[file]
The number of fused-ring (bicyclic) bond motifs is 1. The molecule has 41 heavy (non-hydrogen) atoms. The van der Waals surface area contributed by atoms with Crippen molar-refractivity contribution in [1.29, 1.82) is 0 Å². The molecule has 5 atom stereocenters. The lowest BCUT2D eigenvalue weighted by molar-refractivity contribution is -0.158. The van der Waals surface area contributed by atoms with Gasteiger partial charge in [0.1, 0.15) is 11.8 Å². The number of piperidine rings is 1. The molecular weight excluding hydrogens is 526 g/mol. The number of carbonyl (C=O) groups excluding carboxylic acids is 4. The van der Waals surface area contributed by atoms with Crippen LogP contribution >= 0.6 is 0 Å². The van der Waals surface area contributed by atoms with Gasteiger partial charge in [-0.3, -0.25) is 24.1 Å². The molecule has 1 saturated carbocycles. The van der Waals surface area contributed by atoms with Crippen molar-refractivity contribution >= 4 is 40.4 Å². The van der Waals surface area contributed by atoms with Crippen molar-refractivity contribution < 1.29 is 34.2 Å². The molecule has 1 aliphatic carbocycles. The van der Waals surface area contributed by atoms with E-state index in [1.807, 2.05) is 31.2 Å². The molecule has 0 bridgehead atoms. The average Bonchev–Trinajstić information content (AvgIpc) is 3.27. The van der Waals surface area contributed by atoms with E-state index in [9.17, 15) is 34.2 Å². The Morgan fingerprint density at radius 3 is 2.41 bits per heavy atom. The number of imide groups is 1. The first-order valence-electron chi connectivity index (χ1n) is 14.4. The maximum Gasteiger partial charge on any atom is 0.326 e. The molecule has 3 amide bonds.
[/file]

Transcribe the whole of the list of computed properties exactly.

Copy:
The number of fused-ring (bicyclic) bond motifs is 1. The molecule has 41 heavy (non-hydrogen) atoms. The van der Waals surface area contributed by atoms with Crippen molar-refractivity contribution in [1.29, 1.82) is 0 Å². The molecule has 5 atom stereocenters. The lowest BCUT2D eigenvalue weighted by molar-refractivity contribution is -0.158. The van der Waals surface area contributed by atoms with Gasteiger partial charge in [0.1, 0.15) is 11.8 Å². The number of piperidine rings is 1. The molecular weight excluding hydrogens is 526 g/mol. The number of carbonyl (C=O) groups excluding carboxylic acids is 4. The van der Waals surface area contributed by atoms with Crippen LogP contribution >= 0.6 is 0 Å². The van der Waals surface area contributed by atoms with Gasteiger partial charge in [-0.3, -0.25) is 24.1 Å². The molecule has 1 saturated carbocycles. The van der Waals surface area contributed by atoms with Crippen molar-refractivity contribution >= 4 is 40.4 Å². The van der Waals surface area contributed by atoms with Crippen molar-refractivity contribution < 1.29 is 34.2 Å². The molecule has 1 aliphatic carbocycles. The van der Waals surface area contributed by atoms with E-state index in [1.807, 2.05) is 31.2 Å². The molecule has 0 bridgehead atoms. The average Bonchev–Trinajstić information content (AvgIpc) is 3.27. The van der Waals surface area contributed by atoms with E-state index in [9.17, 15) is 34.2 Å². The Morgan fingerprint density at radius 3 is 2.41 bits per heavy atom. The number of imide groups is 1. The first-order valence-electron chi connectivity index (χ1n) is 14.4. The maximum Gasteiger partial charge on any atom is 0.326 e. The molecule has 3 amide bonds.